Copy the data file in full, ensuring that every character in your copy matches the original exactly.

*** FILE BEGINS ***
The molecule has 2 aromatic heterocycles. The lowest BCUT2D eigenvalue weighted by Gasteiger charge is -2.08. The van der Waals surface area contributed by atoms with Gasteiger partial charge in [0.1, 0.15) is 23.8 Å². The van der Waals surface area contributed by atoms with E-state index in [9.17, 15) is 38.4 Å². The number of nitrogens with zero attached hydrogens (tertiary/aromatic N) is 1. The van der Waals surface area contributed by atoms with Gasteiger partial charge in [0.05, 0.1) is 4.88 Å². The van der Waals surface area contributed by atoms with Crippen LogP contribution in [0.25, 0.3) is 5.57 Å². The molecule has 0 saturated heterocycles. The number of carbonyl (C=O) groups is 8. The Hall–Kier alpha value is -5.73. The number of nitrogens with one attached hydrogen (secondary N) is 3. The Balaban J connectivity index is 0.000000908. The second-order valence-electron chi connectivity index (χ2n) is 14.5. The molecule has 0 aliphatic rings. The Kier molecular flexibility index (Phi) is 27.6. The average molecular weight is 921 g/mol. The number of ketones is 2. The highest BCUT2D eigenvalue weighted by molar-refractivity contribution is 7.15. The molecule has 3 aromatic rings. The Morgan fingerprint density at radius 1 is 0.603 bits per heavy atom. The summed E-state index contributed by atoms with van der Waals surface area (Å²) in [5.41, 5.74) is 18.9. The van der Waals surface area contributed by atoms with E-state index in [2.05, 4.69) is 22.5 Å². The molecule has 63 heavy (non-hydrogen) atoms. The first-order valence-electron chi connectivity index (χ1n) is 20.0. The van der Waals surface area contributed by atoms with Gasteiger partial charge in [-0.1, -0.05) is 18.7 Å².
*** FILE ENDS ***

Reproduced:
The molecule has 2 aromatic heterocycles. The lowest BCUT2D eigenvalue weighted by Gasteiger charge is -2.08. The van der Waals surface area contributed by atoms with Gasteiger partial charge in [0.1, 0.15) is 23.8 Å². The van der Waals surface area contributed by atoms with E-state index in [9.17, 15) is 38.4 Å². The number of nitrogens with zero attached hydrogens (tertiary/aromatic N) is 1. The van der Waals surface area contributed by atoms with Gasteiger partial charge in [0.05, 0.1) is 4.88 Å². The van der Waals surface area contributed by atoms with Crippen LogP contribution in [0.25, 0.3) is 5.57 Å². The molecule has 0 saturated heterocycles. The number of carbonyl (C=O) groups is 8. The Hall–Kier alpha value is -5.73. The number of nitrogens with one attached hydrogen (secondary N) is 3. The Balaban J connectivity index is 0.000000908. The second-order valence-electron chi connectivity index (χ2n) is 14.5. The molecule has 0 aliphatic rings. The Kier molecular flexibility index (Phi) is 27.6. The average molecular weight is 921 g/mol. The number of ketones is 2. The highest BCUT2D eigenvalue weighted by molar-refractivity contribution is 7.15. The molecule has 3 aromatic rings. The Morgan fingerprint density at radius 1 is 0.603 bits per heavy atom. The summed E-state index contributed by atoms with van der Waals surface area (Å²) in [5.41, 5.74) is 18.9. The van der Waals surface area contributed by atoms with E-state index in [2.05, 4.69) is 22.5 Å². The molecule has 63 heavy (non-hydrogen) atoms. The first-order valence-electron chi connectivity index (χ1n) is 20.0. The van der Waals surface area contributed by atoms with Gasteiger partial charge in [-0.1, -0.05) is 18.7 Å².